Solubility of phosphorus of an inorganic feed phosphate is highly correlated with its availability or better digestible phosphorus content. The higher the solubility the higher the digestibility. However, this relation is not always very strict and to assess exact phosphorus digestibility values we still have to rely on In Vivo trials. From literature it’s known that MSP has one of the highest digestible P-level amongst the feed phosphates on the market. See, for example, the summary of the values given by the CVB-table. Because of the fact that SodiPhos contains sodium contrary to normal feed phosphates which contain calcium (Ca), like DCP and MCP, gives SodiPhos special application features. SodiPhos can (partially) replace salt or sodium (Bi) carbonate in feed formulations; this can play a role in the production of broiler feeds, in which the chlorine content is limited thereby replacing salt with sodium (Bi) carbonate. SodiPhos does not contain chlorine but is a source of highly digestible phosphorus instead. For milk cows before calving, SodiPhos can be used as a Ca-free phosphorus source. With the phosphorus instantly available for the rumen microbes, because of the high solubility, by this preventing any imbalance in rumen fermentation. Other uses for SodiPhos is in baby piglet feed, pet and horse food and not the least, as a highly digestible P-source for aquatic feeds. Certainly, for shrimp farming, SodiPhos (MSP) is often the product of choice, replacing MCP in the formulations because there is no demand for Ca by shrimp raised in brackish and saltwater. A high Ca-level acts even as an antagonist and decreases the P-digestibility for shrimp. www.aliphos.com Table 1: Summary of the CVB-table, dP-values Phosphate DCP.2H2O DCP.0H2O MDCP.H2O MCP.H2O MSP.H2O
79 65 82 83 89
78 55 79 85 91
Table 2: Solubility of different inorganic feed in vitro and in vivo rumen fluids. Feed phosphate DCP M(D)CP MSP DFP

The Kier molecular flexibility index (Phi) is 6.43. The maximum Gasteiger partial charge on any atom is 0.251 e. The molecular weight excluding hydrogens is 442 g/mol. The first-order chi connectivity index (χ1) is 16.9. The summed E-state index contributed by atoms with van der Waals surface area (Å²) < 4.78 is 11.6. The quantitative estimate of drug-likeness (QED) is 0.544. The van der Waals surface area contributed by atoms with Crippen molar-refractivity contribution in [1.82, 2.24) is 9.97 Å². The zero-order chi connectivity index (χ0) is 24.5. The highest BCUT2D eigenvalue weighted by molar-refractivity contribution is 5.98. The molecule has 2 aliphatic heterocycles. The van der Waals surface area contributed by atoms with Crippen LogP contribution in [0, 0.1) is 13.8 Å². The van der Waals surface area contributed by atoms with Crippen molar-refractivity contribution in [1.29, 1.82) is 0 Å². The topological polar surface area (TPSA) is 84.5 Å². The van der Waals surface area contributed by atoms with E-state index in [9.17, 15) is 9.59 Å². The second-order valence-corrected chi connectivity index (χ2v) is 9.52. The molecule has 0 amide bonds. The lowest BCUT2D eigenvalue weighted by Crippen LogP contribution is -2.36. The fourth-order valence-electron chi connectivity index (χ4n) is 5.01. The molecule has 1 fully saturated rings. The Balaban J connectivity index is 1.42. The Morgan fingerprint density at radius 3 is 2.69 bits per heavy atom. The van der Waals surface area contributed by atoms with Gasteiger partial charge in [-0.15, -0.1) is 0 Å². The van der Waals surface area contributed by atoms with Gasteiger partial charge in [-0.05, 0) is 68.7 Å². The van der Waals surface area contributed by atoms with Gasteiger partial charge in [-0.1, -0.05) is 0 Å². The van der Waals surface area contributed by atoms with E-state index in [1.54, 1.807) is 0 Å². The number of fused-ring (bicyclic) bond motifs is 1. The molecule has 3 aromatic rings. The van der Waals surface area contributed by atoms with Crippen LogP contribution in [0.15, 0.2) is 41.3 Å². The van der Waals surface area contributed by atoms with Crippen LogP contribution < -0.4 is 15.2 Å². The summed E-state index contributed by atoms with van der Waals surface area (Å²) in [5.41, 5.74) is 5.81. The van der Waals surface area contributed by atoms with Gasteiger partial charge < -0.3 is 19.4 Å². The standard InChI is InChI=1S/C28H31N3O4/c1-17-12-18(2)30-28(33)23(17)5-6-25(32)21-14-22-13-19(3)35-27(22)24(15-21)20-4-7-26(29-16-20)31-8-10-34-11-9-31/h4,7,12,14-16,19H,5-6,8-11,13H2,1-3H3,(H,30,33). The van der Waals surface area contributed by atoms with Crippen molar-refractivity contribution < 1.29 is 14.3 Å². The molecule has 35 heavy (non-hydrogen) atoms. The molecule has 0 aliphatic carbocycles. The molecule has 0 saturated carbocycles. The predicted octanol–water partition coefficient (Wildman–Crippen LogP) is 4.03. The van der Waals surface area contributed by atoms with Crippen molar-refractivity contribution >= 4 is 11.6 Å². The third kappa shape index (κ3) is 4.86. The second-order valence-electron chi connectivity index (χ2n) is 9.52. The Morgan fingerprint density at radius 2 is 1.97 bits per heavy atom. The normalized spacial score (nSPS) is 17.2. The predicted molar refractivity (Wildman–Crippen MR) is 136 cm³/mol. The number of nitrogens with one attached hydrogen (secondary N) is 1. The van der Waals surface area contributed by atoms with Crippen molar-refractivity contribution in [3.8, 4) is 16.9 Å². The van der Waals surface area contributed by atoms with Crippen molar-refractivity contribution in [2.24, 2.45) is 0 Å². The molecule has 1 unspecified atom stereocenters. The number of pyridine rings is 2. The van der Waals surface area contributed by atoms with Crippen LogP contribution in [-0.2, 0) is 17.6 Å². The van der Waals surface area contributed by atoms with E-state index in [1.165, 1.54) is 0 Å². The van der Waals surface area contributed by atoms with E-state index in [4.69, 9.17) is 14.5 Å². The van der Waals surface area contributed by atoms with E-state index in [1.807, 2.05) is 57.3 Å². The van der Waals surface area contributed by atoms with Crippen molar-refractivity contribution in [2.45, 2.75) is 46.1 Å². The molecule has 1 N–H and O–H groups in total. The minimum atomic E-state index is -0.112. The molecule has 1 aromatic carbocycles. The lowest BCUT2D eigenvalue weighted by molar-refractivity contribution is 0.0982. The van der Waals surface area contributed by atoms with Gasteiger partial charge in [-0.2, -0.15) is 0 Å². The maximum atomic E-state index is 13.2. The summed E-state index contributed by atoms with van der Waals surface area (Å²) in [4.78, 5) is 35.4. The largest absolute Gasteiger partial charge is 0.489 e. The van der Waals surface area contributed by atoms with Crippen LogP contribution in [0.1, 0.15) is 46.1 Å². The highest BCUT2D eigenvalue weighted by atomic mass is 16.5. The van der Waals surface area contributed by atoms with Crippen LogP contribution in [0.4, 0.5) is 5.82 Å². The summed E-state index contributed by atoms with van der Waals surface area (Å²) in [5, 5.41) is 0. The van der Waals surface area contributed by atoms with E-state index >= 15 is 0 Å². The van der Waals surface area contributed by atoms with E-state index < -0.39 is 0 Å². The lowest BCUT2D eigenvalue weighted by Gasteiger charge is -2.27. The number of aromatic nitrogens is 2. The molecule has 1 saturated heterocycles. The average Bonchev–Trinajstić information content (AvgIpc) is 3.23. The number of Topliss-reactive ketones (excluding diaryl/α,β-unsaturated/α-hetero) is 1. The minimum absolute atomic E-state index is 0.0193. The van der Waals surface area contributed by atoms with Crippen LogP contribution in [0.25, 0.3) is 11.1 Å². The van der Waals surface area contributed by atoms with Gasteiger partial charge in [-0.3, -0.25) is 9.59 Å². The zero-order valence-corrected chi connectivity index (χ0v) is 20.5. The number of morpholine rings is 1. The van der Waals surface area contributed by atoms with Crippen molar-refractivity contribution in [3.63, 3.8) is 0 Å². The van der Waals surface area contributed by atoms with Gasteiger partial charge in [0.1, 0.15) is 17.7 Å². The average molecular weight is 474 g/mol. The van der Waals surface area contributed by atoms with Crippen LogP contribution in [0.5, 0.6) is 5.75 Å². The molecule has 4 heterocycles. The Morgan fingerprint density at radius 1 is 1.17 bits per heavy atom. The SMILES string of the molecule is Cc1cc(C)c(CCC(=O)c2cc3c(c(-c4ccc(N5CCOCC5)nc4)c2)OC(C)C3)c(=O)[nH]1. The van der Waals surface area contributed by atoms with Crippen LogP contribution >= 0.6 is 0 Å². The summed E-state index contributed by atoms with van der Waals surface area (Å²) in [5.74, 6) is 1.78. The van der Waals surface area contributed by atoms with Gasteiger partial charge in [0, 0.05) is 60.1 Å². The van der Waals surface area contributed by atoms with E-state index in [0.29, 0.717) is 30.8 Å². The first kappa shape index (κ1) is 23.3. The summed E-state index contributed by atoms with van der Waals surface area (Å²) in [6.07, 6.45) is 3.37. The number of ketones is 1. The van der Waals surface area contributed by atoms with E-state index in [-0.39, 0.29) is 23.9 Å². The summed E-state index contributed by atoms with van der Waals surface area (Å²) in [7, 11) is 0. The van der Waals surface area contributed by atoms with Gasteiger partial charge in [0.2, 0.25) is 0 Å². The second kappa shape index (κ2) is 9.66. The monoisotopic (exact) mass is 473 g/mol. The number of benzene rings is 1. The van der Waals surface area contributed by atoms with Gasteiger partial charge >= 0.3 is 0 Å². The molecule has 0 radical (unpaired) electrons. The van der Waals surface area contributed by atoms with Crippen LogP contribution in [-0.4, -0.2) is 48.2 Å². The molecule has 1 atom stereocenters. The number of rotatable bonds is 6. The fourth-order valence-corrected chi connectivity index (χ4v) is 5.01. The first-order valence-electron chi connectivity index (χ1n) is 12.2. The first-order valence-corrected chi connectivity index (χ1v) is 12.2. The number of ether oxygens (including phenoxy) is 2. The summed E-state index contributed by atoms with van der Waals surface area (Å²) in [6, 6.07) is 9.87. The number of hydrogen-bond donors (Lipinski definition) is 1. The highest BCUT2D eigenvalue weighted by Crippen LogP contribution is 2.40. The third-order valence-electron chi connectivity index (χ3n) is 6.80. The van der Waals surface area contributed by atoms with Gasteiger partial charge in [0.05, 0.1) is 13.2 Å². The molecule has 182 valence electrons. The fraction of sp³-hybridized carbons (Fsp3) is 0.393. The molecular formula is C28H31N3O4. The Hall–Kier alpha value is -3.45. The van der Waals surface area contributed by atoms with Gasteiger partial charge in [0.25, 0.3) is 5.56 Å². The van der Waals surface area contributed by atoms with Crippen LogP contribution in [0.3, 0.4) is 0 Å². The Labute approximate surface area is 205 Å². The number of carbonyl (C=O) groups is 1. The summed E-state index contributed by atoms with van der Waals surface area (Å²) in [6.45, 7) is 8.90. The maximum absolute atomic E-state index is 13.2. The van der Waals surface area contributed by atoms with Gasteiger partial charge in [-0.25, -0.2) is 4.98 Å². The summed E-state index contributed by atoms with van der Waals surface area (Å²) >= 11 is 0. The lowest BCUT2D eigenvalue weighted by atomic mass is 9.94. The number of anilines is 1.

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Rumen In vivo
Ruminal fluid In vitro
61.5 87.6 100 39.7
29.7 55.9 100 1.3
Image 1: Inorganic
Effects of amino acid complexed trace minerals in commercial sea bass (Dicentrarchus labrax) diets: How trace mineral source is important to optimise fish-diet performance and health parameters
by Cláudia Figueiredo Silva, Zinpro Corporation, Eden Prairie, MN, USA; and Stavros Chatzifotis HCMR, Gournes Heraklion, Greece;
race minerals are key elements for activation and function of hormones and hundreds of enzymes. They are essential for proper development and function of bone, nervous and reproductive systems, being critical to epithelial tissue production and maintenance and thus affect health through enhanced skin, gill, fin, scale and gastrointestinal
integrity. By playing essential roles in activation and modulation of several processes involved in fish immune response, optimal trace mineral nutrition is very important in helping fight stress and disease. Among these, zinc is known to exert beneﬁcial effects beyond growth, namely through modulating immune response and resistance to disease development of muscle and bone, reduction of cataract incidence and oxidative stress. In addition, zinc plays an essential role in wound healing, and speeds re-epithelialisation processes in fish (Ogino and Yang 1979; Hughes 1985; Jensen et al, 2015; Gerd et al, 2018). Interestingly,